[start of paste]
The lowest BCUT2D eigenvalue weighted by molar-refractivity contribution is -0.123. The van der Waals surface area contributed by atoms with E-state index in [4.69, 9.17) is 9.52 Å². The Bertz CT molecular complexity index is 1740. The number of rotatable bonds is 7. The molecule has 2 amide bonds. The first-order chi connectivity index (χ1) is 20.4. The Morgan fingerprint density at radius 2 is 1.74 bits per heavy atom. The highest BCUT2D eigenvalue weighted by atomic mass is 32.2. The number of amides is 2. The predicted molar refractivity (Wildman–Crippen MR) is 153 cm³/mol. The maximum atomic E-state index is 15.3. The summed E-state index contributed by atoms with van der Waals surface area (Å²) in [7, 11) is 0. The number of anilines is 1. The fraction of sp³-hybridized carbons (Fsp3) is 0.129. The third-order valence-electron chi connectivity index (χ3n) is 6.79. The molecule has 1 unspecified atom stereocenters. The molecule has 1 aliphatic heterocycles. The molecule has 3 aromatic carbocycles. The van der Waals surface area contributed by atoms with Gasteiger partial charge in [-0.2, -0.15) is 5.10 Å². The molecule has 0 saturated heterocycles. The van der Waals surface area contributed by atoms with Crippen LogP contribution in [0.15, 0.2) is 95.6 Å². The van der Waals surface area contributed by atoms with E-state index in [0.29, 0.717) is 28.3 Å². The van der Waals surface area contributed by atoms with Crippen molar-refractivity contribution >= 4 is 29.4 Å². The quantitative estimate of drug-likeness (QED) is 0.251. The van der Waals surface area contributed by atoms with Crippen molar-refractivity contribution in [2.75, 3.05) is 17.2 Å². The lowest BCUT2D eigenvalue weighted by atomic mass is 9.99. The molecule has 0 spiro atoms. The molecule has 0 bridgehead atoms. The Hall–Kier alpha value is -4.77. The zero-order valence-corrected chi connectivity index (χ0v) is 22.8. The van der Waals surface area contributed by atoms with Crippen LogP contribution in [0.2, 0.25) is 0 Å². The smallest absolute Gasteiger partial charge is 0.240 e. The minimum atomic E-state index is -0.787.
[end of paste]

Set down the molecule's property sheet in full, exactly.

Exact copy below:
The lowest BCUT2D eigenvalue weighted by molar-refractivity contribution is -0.123. The van der Waals surface area contributed by atoms with E-state index in [4.69, 9.17) is 9.52 Å². The Bertz CT molecular complexity index is 1740. The number of rotatable bonds is 7. The molecule has 2 amide bonds. The first-order chi connectivity index (χ1) is 20.4. The Morgan fingerprint density at radius 2 is 1.74 bits per heavy atom. The highest BCUT2D eigenvalue weighted by atomic mass is 32.2. The number of amides is 2. The predicted molar refractivity (Wildman–Crippen MR) is 153 cm³/mol. The maximum atomic E-state index is 15.3. The summed E-state index contributed by atoms with van der Waals surface area (Å²) in [7, 11) is 0. The number of anilines is 1. The fraction of sp³-hybridized carbons (Fsp3) is 0.129. The third-order valence-electron chi connectivity index (χ3n) is 6.79. The molecule has 1 unspecified atom stereocenters. The molecule has 1 aliphatic heterocycles. The molecule has 3 aromatic carbocycles. The van der Waals surface area contributed by atoms with Gasteiger partial charge in [-0.2, -0.15) is 5.10 Å². The molecule has 0 saturated heterocycles. The van der Waals surface area contributed by atoms with Crippen LogP contribution in [0.15, 0.2) is 95.6 Å². The van der Waals surface area contributed by atoms with E-state index in [0.29, 0.717) is 28.3 Å². The van der Waals surface area contributed by atoms with Crippen molar-refractivity contribution >= 4 is 29.4 Å². The quantitative estimate of drug-likeness (QED) is 0.251. The van der Waals surface area contributed by atoms with Crippen molar-refractivity contribution in [2.75, 3.05) is 17.2 Å². The lowest BCUT2D eigenvalue weighted by atomic mass is 9.99. The molecule has 0 spiro atoms. The molecule has 0 bridgehead atoms. The Hall–Kier alpha value is -4.77. The zero-order valence-corrected chi connectivity index (χ0v) is 22.8. The van der Waals surface area contributed by atoms with Crippen LogP contribution in [0.2, 0.25) is 0 Å². The smallest absolute Gasteiger partial charge is 0.240 e. The minimum atomic E-state index is -0.787.